Molecular Biology

Alpha Complementation Beta Galactosidase Pbluescript Plasmid Cloning

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The bacterium  E. coli is the workhorse of the molecular biology lab. The biotechnology industry has grown up around using this common bacterium, an intestinal bacterium common to warm blooded animals, to multiply or expand a sequence or segment of DNA for future biotechnological use. The segment usually represents a gene, and we usually refer to this as cloning a gene.  The characteristic which makes E. coli such a valuable partner is it's propensity to engulf, consume, or otherwise endocytose, free fragments, or loops of DNA known as plasmids. This property has been further enhanced in proprietary strains of E. coli which are in fact are the only ones that are actually useful in the laboratory.  Where as eukaryotic cells, such as mammalian cells, must be transfected using viral vectors or other complex means, a little cesium salt on loop DNA is all laboratory strains of E. coli need to make a meal.

In practice though technicians need to know which cells have transfected a desired plasmid and which cells have not. The common way is to place an antibiotic resistance gene on the plasmid, and put a small amount of antibiotic ( ampicillin )  in the culture media. By doing this, only cells that have taken up plasmids will create colonies will survive.

We are not done. Of those cells which have taken up plasmids, we need to know which cells have plasmids which have our desired insert, or gene that we want to clone. To observe this, we need to make a color marker for each of the colonies that are formed on our plating dish. The reaction that we take advantage of is that if a chemical called X-gal is placed in the culture medium, and the colonies of interest are producing an enzyme called beta - galactosidase, then X-gal is digested into two products, a sugar known as galactose and a blue marker. Thus colonies that are expressing an active beta- galactosidase turn blue.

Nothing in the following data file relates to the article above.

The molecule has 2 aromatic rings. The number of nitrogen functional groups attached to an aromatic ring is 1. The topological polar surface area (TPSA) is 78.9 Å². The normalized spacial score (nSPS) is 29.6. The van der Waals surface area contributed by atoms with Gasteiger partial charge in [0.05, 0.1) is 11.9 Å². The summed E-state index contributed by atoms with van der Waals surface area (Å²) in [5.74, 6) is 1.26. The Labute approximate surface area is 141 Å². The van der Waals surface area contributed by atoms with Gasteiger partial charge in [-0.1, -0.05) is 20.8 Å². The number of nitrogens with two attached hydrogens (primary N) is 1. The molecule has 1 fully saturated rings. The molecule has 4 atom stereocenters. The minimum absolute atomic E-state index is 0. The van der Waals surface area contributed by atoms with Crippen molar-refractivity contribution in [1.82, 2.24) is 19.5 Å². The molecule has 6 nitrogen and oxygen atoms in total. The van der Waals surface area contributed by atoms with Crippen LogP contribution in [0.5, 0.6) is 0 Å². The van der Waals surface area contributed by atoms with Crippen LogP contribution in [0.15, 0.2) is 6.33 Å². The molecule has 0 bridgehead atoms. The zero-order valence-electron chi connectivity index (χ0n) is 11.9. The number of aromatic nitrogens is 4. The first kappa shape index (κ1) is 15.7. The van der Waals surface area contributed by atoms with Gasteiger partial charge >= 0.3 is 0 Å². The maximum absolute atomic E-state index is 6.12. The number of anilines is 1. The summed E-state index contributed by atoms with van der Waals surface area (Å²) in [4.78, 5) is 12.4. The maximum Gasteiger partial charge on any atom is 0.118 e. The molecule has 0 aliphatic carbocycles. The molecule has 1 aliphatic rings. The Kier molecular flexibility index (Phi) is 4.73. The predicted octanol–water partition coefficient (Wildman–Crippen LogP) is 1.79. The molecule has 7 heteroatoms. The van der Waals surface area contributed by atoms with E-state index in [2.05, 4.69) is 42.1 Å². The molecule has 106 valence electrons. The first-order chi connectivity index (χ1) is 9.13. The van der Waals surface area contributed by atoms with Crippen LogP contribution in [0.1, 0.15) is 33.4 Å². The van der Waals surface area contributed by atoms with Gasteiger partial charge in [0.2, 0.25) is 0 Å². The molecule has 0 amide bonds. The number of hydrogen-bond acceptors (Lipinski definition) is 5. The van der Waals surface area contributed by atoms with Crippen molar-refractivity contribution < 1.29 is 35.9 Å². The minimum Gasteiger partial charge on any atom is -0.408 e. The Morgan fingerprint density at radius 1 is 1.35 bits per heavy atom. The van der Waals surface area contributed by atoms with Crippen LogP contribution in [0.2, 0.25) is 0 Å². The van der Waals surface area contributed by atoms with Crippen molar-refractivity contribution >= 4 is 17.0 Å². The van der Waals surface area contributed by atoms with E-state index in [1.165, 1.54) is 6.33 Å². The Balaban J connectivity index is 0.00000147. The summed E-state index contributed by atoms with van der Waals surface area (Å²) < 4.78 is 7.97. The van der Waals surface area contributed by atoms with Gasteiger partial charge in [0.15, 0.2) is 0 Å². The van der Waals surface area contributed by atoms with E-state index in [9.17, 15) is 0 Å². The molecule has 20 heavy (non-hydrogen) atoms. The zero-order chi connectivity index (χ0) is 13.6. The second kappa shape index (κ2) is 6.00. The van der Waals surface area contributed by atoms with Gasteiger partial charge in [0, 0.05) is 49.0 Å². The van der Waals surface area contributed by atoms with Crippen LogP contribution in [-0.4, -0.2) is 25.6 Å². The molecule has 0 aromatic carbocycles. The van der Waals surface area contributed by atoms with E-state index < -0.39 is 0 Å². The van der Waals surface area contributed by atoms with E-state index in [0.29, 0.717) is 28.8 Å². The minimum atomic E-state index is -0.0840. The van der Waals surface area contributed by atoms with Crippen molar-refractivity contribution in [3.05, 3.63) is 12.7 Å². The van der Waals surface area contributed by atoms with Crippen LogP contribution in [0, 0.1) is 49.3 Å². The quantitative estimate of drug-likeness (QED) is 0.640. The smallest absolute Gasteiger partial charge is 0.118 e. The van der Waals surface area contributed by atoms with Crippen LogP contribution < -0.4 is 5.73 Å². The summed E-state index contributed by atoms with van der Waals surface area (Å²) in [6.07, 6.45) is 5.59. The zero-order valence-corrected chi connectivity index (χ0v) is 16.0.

Researchers have found that beta - galactosidase can be disabled by deleting a portion on either end of the gene.[2]  The gene can be rescued by expressing that portion of the gene on a different segment of DNA, or plasmid. The two fragments of the beta - galactosidase gene are then referred to as the alpha fragment and the omega fragment. When they are expressed sucessfully together, it is called alpha - complementation. In practice, one fragment is expressed on the plasmid, and one, complementary fragment, is expressed in the proprietary E. coli cell line that is used. In the ring map of the plasmid shown in reference [1] , the blue region is the beta - galactosidase fragment. The red region within the blue region is called the multiple cloning site (MCS) or the poly linker site. It consists of a number of sequences that can be cleaved specifically by enzymes called restriction enzymes. These restriction enzymes are derived from bacteria and are commercially available. Their abbreviation indicated the organism they were isolated from, and the number following that is a discovery sequence number. Using restriction enzyme cleavage sites within the MCS, the plasmid is linearized, mixed linear DNA representing the gene we want to clone, and where the ends are complementary ( because of use of appropriate restriction enzymes ) they can be rejoined.

When the cloning vector ( such as pBluescript II ) has taken up a gene, it disables the fragment which complements the beta - galactosidase in the cell, and thus, with no active beta galactosidase, the colonies created are white.

 Thus when a technician plates cells, those that have taken up the plasmids without an insert are blue, because the alpha complementation has worked, and those which have taken up plasmids that contain an insert will be white.

The technician or student will then select the white colonies with a pipette tip and drop them into a liquid growth medium, also containing ampicillin. When the desired quantity of E. coli cells have been cultured, they proceed to a mini-prep operation where the cells are liced and the plasmid DNA is separated from other cell contents. This is typically done with a kit containing appropriate solutions and filters. The result being an ampoule of pure plasmid DNA containing the desired gene. This is typically the starting point for modification of the desired gene, or testing of the biochemical properties of the desired gene.


[1] Stratagene - pBluescript II Phagemid Vectors retrieved from

[2] Open wetware - beta galactosidase retrieved from

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